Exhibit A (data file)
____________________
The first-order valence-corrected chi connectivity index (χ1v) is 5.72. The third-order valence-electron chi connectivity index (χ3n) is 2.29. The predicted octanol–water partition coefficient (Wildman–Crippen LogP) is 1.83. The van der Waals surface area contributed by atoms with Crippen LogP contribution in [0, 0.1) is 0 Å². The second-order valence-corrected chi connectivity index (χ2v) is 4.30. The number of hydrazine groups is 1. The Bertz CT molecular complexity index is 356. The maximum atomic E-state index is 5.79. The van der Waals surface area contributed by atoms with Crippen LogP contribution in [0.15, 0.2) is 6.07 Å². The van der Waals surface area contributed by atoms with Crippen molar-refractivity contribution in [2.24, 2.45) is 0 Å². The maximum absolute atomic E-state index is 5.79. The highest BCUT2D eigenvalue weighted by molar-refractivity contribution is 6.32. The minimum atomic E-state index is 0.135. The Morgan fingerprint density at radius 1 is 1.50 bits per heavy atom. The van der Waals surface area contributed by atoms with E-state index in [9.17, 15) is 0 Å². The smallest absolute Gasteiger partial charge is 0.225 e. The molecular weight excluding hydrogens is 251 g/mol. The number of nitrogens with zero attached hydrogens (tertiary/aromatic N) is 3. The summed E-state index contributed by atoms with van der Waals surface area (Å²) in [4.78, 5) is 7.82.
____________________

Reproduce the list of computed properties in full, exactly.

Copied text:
The first-order valence-corrected chi connectivity index (χ1v) is 5.72. The third-order valence-electron chi connectivity index (χ3n) is 2.29. The predicted octanol–water partition coefficient (Wildman–Crippen LogP) is 1.83. The van der Waals surface area contributed by atoms with Crippen LogP contribution in [0, 0.1) is 0 Å². The second-order valence-corrected chi connectivity index (χ2v) is 4.30. The number of hydrazine groups is 1. The Bertz CT molecular complexity index is 356. The maximum atomic E-state index is 5.79. The van der Waals surface area contributed by atoms with Crippen LogP contribution in [0.15, 0.2) is 6.07 Å². The van der Waals surface area contributed by atoms with Crippen molar-refractivity contribution in [2.24, 2.45) is 0 Å². The maximum absolute atomic E-state index is 5.79. The highest BCUT2D eigenvalue weighted by molar-refractivity contribution is 6.32. The minimum atomic E-state index is 0.135. The Morgan fingerprint density at radius 1 is 1.50 bits per heavy atom. The van der Waals surface area contributed by atoms with E-state index in [9.17, 15) is 0 Å². The smallest absolute Gasteiger partial charge is 0.225 e. The molecular weight excluding hydrogens is 251 g/mol. The number of nitrogens with zero attached hydrogens (tertiary/aromatic N) is 3. The summed E-state index contributed by atoms with van der Waals surface area (Å²) in [4.78, 5) is 7.82.